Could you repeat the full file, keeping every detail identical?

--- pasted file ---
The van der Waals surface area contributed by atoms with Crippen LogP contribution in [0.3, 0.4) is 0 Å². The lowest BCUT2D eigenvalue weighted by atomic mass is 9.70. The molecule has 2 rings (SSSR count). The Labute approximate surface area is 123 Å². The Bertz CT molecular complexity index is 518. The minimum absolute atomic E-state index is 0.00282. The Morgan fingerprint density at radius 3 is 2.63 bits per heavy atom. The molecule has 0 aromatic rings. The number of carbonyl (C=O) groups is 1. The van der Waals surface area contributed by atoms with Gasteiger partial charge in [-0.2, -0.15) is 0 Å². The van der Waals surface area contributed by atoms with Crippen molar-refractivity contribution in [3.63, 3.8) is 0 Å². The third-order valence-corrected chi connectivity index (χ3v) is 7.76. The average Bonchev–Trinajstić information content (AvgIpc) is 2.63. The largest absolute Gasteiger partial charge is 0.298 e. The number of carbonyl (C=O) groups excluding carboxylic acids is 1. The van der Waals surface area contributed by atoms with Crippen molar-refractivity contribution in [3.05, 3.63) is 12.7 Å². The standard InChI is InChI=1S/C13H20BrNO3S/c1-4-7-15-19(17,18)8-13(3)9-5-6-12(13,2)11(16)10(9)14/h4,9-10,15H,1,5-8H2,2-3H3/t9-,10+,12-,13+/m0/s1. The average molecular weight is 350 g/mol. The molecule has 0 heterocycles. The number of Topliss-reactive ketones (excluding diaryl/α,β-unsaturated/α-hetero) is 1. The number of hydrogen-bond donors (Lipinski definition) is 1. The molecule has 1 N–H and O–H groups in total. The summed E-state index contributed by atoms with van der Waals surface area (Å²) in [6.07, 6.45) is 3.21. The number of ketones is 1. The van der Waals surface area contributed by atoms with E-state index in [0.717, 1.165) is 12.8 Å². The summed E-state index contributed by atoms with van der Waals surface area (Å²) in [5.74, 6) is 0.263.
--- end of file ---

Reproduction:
The van der Waals surface area contributed by atoms with Crippen LogP contribution in [0.3, 0.4) is 0 Å². The lowest BCUT2D eigenvalue weighted by atomic mass is 9.70. The molecule has 2 rings (SSSR count). The Labute approximate surface area is 123 Å². The Bertz CT molecular complexity index is 518. The minimum absolute atomic E-state index is 0.00282. The Morgan fingerprint density at radius 3 is 2.63 bits per heavy atom. The molecule has 0 aromatic rings. The number of carbonyl (C=O) groups is 1. The van der Waals surface area contributed by atoms with Gasteiger partial charge in [-0.2, -0.15) is 0 Å². The van der Waals surface area contributed by atoms with Crippen molar-refractivity contribution in [3.63, 3.8) is 0 Å². The third-order valence-corrected chi connectivity index (χ3v) is 7.76. The average Bonchev–Trinajstić information content (AvgIpc) is 2.63. The largest absolute Gasteiger partial charge is 0.298 e. The number of carbonyl (C=O) groups excluding carboxylic acids is 1. The van der Waals surface area contributed by atoms with Crippen molar-refractivity contribution in [3.05, 3.63) is 12.7 Å². The standard InChI is InChI=1S/C13H20BrNO3S/c1-4-7-15-19(17,18)8-13(3)9-5-6-12(13,2)11(16)10(9)14/h4,9-10,15H,1,5-8H2,2-3H3/t9-,10+,12-,13+/m0/s1. The average molecular weight is 350 g/mol. The molecule has 0 heterocycles. The number of Topliss-reactive ketones (excluding diaryl/α,β-unsaturated/α-hetero) is 1. The number of hydrogen-bond donors (Lipinski definition) is 1. The molecule has 1 N–H and O–H groups in total. The summed E-state index contributed by atoms with van der Waals surface area (Å²) in [6.07, 6.45) is 3.21. The number of ketones is 1. The van der Waals surface area contributed by atoms with E-state index in [0.717, 1.165) is 12.8 Å². The summed E-state index contributed by atoms with van der Waals surface area (Å²) in [5.74, 6) is 0.263.